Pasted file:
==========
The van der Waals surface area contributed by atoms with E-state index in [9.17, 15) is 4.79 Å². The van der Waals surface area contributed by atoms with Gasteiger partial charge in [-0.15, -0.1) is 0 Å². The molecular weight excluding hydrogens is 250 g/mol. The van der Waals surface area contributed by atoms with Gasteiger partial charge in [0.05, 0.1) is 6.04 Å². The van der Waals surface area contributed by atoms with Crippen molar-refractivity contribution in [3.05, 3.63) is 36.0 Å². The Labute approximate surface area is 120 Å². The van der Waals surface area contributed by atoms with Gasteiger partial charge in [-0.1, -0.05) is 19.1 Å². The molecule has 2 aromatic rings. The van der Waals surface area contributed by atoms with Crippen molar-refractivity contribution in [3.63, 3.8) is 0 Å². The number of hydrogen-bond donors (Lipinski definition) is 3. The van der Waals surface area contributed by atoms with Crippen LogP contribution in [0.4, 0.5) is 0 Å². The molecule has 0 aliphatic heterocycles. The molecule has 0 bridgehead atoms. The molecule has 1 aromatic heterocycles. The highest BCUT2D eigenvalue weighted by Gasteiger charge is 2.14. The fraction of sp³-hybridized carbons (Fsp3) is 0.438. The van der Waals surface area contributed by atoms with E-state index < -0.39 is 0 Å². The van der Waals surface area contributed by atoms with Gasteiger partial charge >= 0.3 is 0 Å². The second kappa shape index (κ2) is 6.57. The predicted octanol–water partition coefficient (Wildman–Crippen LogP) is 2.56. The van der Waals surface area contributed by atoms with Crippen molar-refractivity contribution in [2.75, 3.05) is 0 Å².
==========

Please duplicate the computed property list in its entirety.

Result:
The van der Waals surface area contributed by atoms with E-state index in [9.17, 15) is 4.79 Å². The van der Waals surface area contributed by atoms with Gasteiger partial charge in [-0.15, -0.1) is 0 Å². The molecular weight excluding hydrogens is 250 g/mol. The van der Waals surface area contributed by atoms with Gasteiger partial charge in [0.05, 0.1) is 6.04 Å². The van der Waals surface area contributed by atoms with Crippen molar-refractivity contribution in [3.05, 3.63) is 36.0 Å². The Labute approximate surface area is 120 Å². The van der Waals surface area contributed by atoms with Gasteiger partial charge in [-0.1, -0.05) is 19.1 Å². The molecule has 2 aromatic rings. The van der Waals surface area contributed by atoms with Crippen molar-refractivity contribution in [3.63, 3.8) is 0 Å². The number of hydrogen-bond donors (Lipinski definition) is 3. The van der Waals surface area contributed by atoms with Crippen LogP contribution in [0.4, 0.5) is 0 Å². The molecule has 0 aliphatic heterocycles. The molecule has 0 bridgehead atoms. The molecule has 1 aromatic heterocycles. The highest BCUT2D eigenvalue weighted by Gasteiger charge is 2.14. The fraction of sp³-hybridized carbons (Fsp3) is 0.438. The van der Waals surface area contributed by atoms with E-state index < -0.39 is 0 Å². The van der Waals surface area contributed by atoms with Gasteiger partial charge >= 0.3 is 0 Å². The second kappa shape index (κ2) is 6.57. The predicted octanol–water partition coefficient (Wildman–Crippen LogP) is 2.56. The van der Waals surface area contributed by atoms with Crippen molar-refractivity contribution in [2.75, 3.05) is 0 Å².